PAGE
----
The NY Times has a piece on how Sheppard Smith is feeling the heat over at Fox news for his taking a stance and drawing a line in the sand on.... well, reality.
From the NY Times:
At various points on his Fox News program, the anchor Shepard Smith irritated Rush Limbaugh, teased Glenn Beck and grilled Samuel J. Wurzelbacher (a k a Joe the Plumber) over his attacks on President Obama. But it was not until he forcefully confronted the topic of hateful e-mail — some from Fox’s own viewers — that he drew fire over his approach.Shep's lines in the sand:
On June 10, Mr. Smith was in the middle of three hours of coverage of the killing at the Holocaust Museum in Washington, in which officials identified an elderly anti-Semite as the killer. He then mentioned a prior warning by the Department of Homeland Security about right-wing extremist groups and connected that to the angry e-mail messages he had been receiving.
“When a crazy man has walked into a Holocaust museum and shot the security guard, maybe that’s an appropriate time to warn people: you’ve got a crazy person in your life, keep an eye on him,” he said in an interview in his Manhattan office last week.
“It is the reporting of this news organization that Barack Obama is a citizen and he is not a Muslim,” Mr. Smith said, touching on a subject — Mr. Obama’s birth status — that has animated conspiratorial discussion in conservative circles, from relatively obscure far-right Web sites like Atlas Shrugs all the way up to the loudest mainstream conservative voice, Mr. Limbaugh.
Without specifically addressing Mr. Limbaugh (whom he said he enjoys), Mr. Smith said: “An unreasonable comment to me is beginning with a statement that is contrary to fact and moving on from that premise: ‘Barack Obama is not a citizen; he is a Muslim looking to take down the nation.’ When you begin with that premise, you are out of bounds.”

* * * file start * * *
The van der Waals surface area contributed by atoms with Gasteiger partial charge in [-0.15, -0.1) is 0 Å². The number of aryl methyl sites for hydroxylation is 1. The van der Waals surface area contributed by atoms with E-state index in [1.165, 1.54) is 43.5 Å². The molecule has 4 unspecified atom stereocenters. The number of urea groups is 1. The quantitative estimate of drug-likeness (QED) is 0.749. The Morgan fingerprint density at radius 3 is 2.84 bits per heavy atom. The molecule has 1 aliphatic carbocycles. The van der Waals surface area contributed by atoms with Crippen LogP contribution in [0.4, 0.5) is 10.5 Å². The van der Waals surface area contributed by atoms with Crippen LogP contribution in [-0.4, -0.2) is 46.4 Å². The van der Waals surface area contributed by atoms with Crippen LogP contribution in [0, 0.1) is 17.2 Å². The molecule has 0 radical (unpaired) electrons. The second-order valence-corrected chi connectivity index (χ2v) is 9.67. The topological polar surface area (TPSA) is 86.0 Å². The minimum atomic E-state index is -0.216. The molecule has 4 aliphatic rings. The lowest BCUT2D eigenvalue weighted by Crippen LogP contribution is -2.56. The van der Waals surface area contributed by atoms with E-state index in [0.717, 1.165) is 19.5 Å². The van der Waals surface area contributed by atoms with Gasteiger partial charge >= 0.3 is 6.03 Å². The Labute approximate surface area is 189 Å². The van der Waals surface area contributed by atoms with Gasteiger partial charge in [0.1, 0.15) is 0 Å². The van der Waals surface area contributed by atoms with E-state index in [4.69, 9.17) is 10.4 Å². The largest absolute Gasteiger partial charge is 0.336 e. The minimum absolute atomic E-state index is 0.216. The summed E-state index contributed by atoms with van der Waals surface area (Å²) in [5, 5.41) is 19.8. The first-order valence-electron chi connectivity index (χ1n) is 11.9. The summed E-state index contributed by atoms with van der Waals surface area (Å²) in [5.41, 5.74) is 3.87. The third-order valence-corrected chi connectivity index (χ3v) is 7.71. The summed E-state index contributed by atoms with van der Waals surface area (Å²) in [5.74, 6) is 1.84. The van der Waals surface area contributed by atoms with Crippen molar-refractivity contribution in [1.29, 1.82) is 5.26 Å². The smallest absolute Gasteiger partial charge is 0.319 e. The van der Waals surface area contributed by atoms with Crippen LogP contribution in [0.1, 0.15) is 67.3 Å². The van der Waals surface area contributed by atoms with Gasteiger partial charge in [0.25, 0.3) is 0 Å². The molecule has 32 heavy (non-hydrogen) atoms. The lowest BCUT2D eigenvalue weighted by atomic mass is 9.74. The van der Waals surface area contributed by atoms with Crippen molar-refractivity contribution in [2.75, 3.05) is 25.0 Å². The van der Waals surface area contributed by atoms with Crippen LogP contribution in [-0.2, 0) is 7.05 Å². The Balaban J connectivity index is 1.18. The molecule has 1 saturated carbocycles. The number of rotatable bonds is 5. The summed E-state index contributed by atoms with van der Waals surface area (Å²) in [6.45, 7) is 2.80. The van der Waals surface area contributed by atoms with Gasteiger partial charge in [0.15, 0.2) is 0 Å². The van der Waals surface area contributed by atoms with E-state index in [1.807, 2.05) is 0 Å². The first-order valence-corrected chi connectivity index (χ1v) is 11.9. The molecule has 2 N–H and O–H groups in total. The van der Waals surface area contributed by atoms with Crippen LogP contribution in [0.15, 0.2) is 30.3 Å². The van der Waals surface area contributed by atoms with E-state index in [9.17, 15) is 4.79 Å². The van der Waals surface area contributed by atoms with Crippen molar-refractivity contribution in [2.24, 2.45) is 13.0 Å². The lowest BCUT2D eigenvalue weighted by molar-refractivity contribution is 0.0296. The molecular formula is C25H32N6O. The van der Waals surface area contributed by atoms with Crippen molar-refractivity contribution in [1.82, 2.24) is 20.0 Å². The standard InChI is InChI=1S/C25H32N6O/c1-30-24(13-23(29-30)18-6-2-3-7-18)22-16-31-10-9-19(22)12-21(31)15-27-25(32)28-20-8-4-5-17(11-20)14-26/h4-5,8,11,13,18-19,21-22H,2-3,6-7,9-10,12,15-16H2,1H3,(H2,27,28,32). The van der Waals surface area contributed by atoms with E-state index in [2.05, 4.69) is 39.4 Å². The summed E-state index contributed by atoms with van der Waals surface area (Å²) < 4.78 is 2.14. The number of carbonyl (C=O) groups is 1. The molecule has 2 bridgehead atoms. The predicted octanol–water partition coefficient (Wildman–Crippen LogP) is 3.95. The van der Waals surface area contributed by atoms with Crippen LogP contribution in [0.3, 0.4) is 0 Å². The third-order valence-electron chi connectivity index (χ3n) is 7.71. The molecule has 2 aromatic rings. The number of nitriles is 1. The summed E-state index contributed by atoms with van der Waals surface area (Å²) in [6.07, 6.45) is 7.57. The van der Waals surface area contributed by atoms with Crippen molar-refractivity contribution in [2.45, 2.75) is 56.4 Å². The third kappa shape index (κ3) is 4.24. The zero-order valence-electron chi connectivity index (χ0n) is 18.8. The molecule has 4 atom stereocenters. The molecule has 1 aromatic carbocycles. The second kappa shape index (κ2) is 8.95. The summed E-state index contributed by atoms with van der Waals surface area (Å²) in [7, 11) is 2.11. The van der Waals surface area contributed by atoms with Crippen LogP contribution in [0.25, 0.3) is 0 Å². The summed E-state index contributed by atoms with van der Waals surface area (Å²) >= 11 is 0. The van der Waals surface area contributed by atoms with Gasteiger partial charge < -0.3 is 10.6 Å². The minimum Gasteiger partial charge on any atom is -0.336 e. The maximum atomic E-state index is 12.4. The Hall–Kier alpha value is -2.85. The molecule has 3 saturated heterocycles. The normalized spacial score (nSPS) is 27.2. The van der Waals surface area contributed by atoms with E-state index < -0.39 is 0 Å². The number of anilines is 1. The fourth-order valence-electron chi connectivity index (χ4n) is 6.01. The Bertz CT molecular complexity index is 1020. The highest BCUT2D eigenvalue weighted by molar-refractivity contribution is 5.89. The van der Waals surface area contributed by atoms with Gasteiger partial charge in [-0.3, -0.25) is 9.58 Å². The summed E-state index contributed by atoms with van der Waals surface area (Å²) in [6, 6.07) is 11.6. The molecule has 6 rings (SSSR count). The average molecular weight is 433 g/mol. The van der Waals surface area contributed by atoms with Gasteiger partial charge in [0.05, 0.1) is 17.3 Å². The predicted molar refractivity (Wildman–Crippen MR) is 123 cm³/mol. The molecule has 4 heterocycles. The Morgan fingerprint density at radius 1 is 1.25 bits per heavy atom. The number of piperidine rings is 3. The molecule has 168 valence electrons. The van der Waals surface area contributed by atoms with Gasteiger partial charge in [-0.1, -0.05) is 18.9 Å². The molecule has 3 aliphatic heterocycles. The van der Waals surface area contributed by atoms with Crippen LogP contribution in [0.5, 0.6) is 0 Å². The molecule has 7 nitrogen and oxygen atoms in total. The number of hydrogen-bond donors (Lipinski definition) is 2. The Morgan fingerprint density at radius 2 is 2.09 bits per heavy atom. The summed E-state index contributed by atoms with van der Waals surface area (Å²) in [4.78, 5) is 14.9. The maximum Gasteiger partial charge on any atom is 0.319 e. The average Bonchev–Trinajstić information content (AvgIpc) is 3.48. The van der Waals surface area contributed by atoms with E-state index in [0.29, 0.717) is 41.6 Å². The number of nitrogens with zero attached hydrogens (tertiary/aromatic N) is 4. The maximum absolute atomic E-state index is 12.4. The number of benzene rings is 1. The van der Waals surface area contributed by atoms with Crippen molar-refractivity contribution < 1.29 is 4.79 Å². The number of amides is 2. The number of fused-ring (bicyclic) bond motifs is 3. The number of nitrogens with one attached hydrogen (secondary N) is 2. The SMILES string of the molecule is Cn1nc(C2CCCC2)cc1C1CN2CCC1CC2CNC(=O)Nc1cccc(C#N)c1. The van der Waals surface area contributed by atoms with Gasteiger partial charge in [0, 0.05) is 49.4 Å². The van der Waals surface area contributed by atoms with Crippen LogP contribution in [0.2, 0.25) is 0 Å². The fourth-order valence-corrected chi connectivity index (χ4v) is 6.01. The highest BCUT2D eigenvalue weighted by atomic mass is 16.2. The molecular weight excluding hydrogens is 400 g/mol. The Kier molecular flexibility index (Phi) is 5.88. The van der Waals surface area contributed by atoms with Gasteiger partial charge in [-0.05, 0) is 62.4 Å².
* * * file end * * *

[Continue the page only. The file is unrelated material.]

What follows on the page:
He said he was trying to counter “an ideological base” that argues: “The president is illegitimate. The country is off the rails. It’s been hijacked.”[snip]
But Mr. Smith has had a little fun in the past with Mr. Beck’s occasionally florid rhetoric, once misidentifying what Mr. Beck called his “Doom Room” as the “Fear Chamber.”
Of colleagues like Mr. Beck, Bill O’Reilly and Sean Hannity, Mr. Smith said, “There’s a lot of money in opinion, and those guys are fascinating, terrific entertainers. This is a news organization. There can’t be a Fox News without news.”
The end results? Rage:
Mr. Smith said he fully anticipated one result of those comments: the nasty e-mail increased.
“Thousands of them,” Mr. Smith said. “And I know they don’t mean the things they say. I know they don’t hate me and want death on my family.”
What they mostly say, he explained, is: “You don’t belong there.” Mr. Smith paused a moment before adding: “I do belong here.”
So why do some Fox viewers believe he does not belong? Maybe because Mr. Smith has established a record that seems antithetical to the image Fox has earned as a purveyor of conservative orthodoxy. He is the “voice of the opposition on some issues,” according to Bill Shine, Fox’s senior vice president for programming.
These positions have hardly endeared him to the conservative base. Mr. Limbaugh criticized Mr. Smith after the e-mail episode; so did Pamela Geller of Atlas Shrugs, who called him a “pompous elitist” and said on the site that he should be fired.
“Here” is the formidable Fox News Channel, the top-rated cable news network, in no small part because of Mr. Smith. While Mr. Smith does not draw the same attention as other evening anchors on the channel, his 7 p.m. show, “The Fox Report,” is having its best year, up 36 percent to almost two million viewers a night. He has beaten his cable news channel competition for 92 straight months. His coverage of the museum killing beat CNN and MSNBC combined.read the full piece....